The first time I heard of Aran Goyoaga was not through her original blog, but from her first cookbook “Small Plates, Sweet Treats.” I remember putting it on a wishlist with the intention of taking it out of the library but I never got around to it. Even when she released her second book, “Cannelle et Vanille”, I meant to check it out but still never got around to it. I don’t know why. I’ve seen a few of her recipes online, and they sound really good. Case in point, Cherry Bombe printed her Spiced Chocolate-Cranberry Yeast Bread recipe, and it sounded so good that I sent the link to my gluten-free co-worker. Did I ever get around to baking it myself? No.
Well! There’s no time like the present! Goyoaga’s newest book, “Cannelle et Vanille Bakes Simple,” is out this week, and I decided it was time to get off my duff and check it out.
The book is divided into:
- The smell of baking bread
- For the love of cake
- The flakiest tarts, pies, and biscuits
- Crispy, chewy, and crunchy: The cookies
- Holiday baking
Some of the recipes that immediately caught my attention are:
- Quick crusty boule (Gruyere-thyme variation)
- Oat milk and honey bread
- Olive oil brioche
- One-bowl apple, yogurt, maple cake
- Orange-flower water and saffron cake
- Chocolate-buckwheat pastry dough
- Chocolate-cashew mousse tart
- Jam-filled scones
- Pumpkin and pine nut tart
I’m currently in a cookie mood, so first up? Orange flower water and almond crinkles, aka macarrones de azahar y almendra. This might be the easiest looking recipe in the book, but don’t quote me on that. It was very quick to put together, but my personal challenge was handling the dough after it was mixed. It’s an extremely sticky dough! I tried an assembly line approach – roll a ball, drop it into the sugar, roll another ball, drop it into the sugar, and keep on repeating until I had several on the plate to roll in sugar. Unfortunately, the moisture of the dough seemed to seep through the sugar which let the dough stick to the plate.
Then I tried working on one ball at a time, start to finish. I rolled a ball of dough, then rolled it immediately in sugar, and dropped it on the cookie sheet before moving onto the next ball. The downside to this method was everything seemed to stick to me as the sugar quickly built up on my fingers.
The other thing about this recipe that didn’t quite work for me is that you preheat your oven on the broiler setting, and shut it off when the cookies go in. I should have followed my instincts and preheated my oven to something like 450F instead of using the broiler. I think because my stove is electric, the coils of my broiler stayed a little too hot for a little too long. Bits of my cookies got more color than I intended. Thankfully they didn’t burn, but they are not esthetically pleasing. Despite all that, I really liked these cookies. They are basically a less fussy version of the French macaron, dry on the outside but delightfully chewy on the inside.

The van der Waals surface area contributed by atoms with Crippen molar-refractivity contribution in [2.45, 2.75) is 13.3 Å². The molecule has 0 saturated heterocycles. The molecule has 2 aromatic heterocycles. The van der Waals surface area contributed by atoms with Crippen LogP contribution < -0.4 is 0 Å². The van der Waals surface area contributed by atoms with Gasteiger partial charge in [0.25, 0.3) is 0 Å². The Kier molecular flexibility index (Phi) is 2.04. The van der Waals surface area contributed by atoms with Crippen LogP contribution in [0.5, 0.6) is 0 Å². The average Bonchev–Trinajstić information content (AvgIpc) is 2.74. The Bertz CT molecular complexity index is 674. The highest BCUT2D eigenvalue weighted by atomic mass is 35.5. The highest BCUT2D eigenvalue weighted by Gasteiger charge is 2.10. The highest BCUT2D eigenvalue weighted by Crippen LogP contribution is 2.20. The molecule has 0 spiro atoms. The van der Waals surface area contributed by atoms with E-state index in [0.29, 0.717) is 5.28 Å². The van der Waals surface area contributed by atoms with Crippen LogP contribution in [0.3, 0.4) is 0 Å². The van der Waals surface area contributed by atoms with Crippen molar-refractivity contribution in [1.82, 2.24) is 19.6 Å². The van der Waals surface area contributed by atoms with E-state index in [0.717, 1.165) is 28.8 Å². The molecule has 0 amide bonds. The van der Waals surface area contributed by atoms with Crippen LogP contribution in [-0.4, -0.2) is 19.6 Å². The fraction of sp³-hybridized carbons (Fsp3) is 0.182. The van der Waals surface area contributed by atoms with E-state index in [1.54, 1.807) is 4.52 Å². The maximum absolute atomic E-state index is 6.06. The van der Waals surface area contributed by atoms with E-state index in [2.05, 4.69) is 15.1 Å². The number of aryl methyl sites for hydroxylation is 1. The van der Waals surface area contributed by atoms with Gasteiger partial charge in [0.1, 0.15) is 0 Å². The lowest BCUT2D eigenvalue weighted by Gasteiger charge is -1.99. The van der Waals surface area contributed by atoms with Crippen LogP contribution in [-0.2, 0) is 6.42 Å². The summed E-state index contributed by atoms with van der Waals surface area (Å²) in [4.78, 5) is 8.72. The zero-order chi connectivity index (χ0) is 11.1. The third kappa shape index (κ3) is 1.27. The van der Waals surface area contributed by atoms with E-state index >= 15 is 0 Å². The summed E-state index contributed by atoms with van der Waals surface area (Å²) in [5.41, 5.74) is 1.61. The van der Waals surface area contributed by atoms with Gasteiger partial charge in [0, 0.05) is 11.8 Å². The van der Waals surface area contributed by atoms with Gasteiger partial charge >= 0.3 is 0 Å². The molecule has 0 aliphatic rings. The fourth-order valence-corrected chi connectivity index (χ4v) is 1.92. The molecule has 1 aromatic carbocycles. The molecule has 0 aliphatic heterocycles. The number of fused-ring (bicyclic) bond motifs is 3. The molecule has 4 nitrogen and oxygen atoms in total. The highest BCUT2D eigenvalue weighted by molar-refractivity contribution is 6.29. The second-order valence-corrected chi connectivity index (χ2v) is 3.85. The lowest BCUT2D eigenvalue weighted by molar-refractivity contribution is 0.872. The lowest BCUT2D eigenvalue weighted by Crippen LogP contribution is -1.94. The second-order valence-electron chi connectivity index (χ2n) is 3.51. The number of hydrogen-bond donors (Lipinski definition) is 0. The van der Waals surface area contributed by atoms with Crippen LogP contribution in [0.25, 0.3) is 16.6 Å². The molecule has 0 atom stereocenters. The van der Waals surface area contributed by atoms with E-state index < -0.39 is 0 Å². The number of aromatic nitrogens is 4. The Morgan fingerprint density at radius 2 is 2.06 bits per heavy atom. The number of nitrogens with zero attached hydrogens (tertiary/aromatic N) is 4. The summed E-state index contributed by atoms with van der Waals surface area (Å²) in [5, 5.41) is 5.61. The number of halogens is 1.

The second cookie I tried was the pistachio and rose water sandies. This recipe is a bit more involved as you have to process your own pistachio meal. I also had to process my own oat flour (because I’d rather not waste space by buying oats and oat flour when I can make the oat flour myself). Goyoaga mentions that you can use hazelnuts or almonds instead of pistachios, but I wanted to try the recipe as intended first. The only real issue I had this this recipe was that my cookies flattened out a lot. In the cookbook photo, they are a nice dome shape. I’m not sure what I did wrong. Overall, pretty good but I think for my personal preference I’ll reduce the amount of rose water a little. The rose water wasn’t so strong that I was put off by it, but it was strong enough that I didn’t get enough pistachio flavor. But I want to remake and see if I can get a prettier looking cookie (I did not think I was this bad at shaping cookies until now. lol!).
And for a bonus recipe that is not a cookie, I impulsively made the glazed lemon yogurt and olive oil pound cake with a minor change. While I like lemon, it’s not my favorite flavor. I took some inspiration from the earlier crinkles, using orange zest in the batter and some orange blossom water in the glaze. This recipe was, for me, the easiest to execute. Though it had more ingredients than the crinkles, you put everything into one bowl, mix, pour into the pan, and bake. Once it’s cooled, make the glaze and apply it. In general, I love olive oil cakes*, and this is a great gluten free version. I fed this to a couple of my siblings and they enjoyed it.
Overall, I am happy to recommend Cannelle et Vanille Bakes Simple to any home baker who wants to do more gluten-free baking.
*My favorite olive oil cake recipe comes from Lior Lev Sercarz… which is not gluten free.
Disclaimer – I received this book from Sasquatch Books for this review. I’m not getting paid for this post. The views and opinions expressed are purely my own.